COLUMN: City garbage plan trashed
Hindsight is a wonderful thing, but it usually doesn’t solve problems.
At the moment, the City of Surrey has a big problem on its hands. The handover of the garbage and recycling pick-up contract to International Paper Industries on Jan. 1 has been anything but smooth. People have been waiting for days, in some cases more than a week, to have garbage and recycling picked up.
Rob Costanzo, city manager in charge of solid waste contracts, says now that Jan. 1 was probably not the best transition date. There are extra volumes of garbage due to Christmas; the pick-up schedule is out of whack because of more statutory holidays; and to top it off, the city instituted a new program for yard waste and changed the regular pick-up dates in many neighbourhoods.
This latter move was made due to Surrey’s growth. The city produces too much trash to be handled in four days.
In addition, Waste Management crews didn’t all show up for work at the very end of December. As the company had lost the contract, and many people who work for it are subcontractors, some said “Why bother?” This was particularly challenging on Monday, Dec. 31 – the first day of the pick-up week and the last day of the contract. It’s no surprise that the timing created problems.
City decision-makers probably aren’t aware that people can only accept so much change at any one time. This wholesale shift to a new contractor, new rules and new pick-up days, all at a time when most people are very busy with holidays, was too much.
The change may also have been too much for the new contractor. What Surrey may not have known is that IPI has taken on at least one other new contract, for the City of Langley, at exactly the same time.
That contract is much smaller than the Surrey one. However, the combination of the two put lots of pressure on IPI to have enough trucks and crews ready to hit the streets.
The company has taken on many more responsibilities quickly and it is obvious it hasn’t been able to handle them all in a smooth and efficient manner.
Last Saturday, I took a long walk through my corner of Surrey, and found garbage and recycling strewn all over the streets. This was due to high winds, crows and other scavengers, and improperly sealed trash containers.
The garbage was eventually picked up later that day – the day actually designated for pick-up, because of the New Year’s Day holiday. Pick-up was much later in the day than had been the case under the former contractor, Waste Management, but it was done on the day specified.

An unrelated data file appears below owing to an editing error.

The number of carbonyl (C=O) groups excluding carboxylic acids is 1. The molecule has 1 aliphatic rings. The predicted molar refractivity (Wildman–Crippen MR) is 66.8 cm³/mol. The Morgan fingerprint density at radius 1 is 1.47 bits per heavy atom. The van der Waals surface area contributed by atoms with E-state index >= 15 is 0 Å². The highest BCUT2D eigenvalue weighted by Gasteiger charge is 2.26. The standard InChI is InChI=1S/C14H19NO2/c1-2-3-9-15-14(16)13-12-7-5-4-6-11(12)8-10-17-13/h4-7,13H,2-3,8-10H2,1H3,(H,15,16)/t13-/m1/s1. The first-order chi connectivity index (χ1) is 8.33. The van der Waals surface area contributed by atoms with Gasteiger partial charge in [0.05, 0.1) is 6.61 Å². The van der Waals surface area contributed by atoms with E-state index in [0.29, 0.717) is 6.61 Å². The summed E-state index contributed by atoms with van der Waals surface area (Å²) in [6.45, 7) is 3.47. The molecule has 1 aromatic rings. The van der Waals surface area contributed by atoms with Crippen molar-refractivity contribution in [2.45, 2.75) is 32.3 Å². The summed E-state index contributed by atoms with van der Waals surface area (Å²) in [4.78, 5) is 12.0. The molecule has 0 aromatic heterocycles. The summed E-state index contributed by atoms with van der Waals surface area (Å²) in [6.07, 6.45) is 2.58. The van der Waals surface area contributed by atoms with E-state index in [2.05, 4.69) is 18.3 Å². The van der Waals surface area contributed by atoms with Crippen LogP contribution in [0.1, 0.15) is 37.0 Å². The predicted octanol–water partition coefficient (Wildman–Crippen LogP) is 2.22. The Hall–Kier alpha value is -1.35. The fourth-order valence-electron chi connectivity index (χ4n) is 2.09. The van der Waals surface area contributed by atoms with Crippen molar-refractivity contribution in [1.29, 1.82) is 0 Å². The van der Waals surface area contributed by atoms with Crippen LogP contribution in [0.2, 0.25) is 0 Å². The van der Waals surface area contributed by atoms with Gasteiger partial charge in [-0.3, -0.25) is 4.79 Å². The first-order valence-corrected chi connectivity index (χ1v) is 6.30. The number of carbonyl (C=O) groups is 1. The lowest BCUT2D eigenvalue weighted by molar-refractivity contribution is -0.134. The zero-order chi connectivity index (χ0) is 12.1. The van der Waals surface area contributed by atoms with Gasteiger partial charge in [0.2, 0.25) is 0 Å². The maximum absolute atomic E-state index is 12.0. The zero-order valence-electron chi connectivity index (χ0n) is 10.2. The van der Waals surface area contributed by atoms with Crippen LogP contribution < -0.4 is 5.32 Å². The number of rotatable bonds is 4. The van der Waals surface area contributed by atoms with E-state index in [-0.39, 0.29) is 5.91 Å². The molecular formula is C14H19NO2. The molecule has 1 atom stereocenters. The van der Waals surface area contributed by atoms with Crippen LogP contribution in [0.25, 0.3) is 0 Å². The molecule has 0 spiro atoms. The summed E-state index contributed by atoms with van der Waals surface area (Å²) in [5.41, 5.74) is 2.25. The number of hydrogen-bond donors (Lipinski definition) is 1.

The recycling pick-up is another matter. Many people in my neighbourhood put their blue boxes out on Friday – actually a day early, but the correct day under the old contract.
Mine went out Saturday. After four days of no pick-up, I called the city’s designated garbage and recycling phone line, only to hear a recorded message stating that pick-up would not be on time, and that citizens should leave the full trash and recycling containers at curbside until at least Sunday.
The message from a pleasant-voiced city employee on the recording stated the city intends that garbage and recycling will be picked up on the proper day next week. Of course, that day is now different for many residents, now that the city has gone to a five-day pick-up schedule.
We will all have to wait and see what actually happens. But it seems very strange to me that the pick-up of recyclables is so far off schedule. How can the contractor, a longtime Surrey business which has specialized in recycling for years, be so unprepared to pick up recyclables?
How will everything automatically be back on schedule next week?
It’s far too early to lay blame. There were many factors at work here. But Surrey needs to very carefully monitor the garbage and recycling pick-up over the next few weeks. Citizens need to be prompt in calling in their concerns.
The garbage and recycling hotline number is 604-590-7289.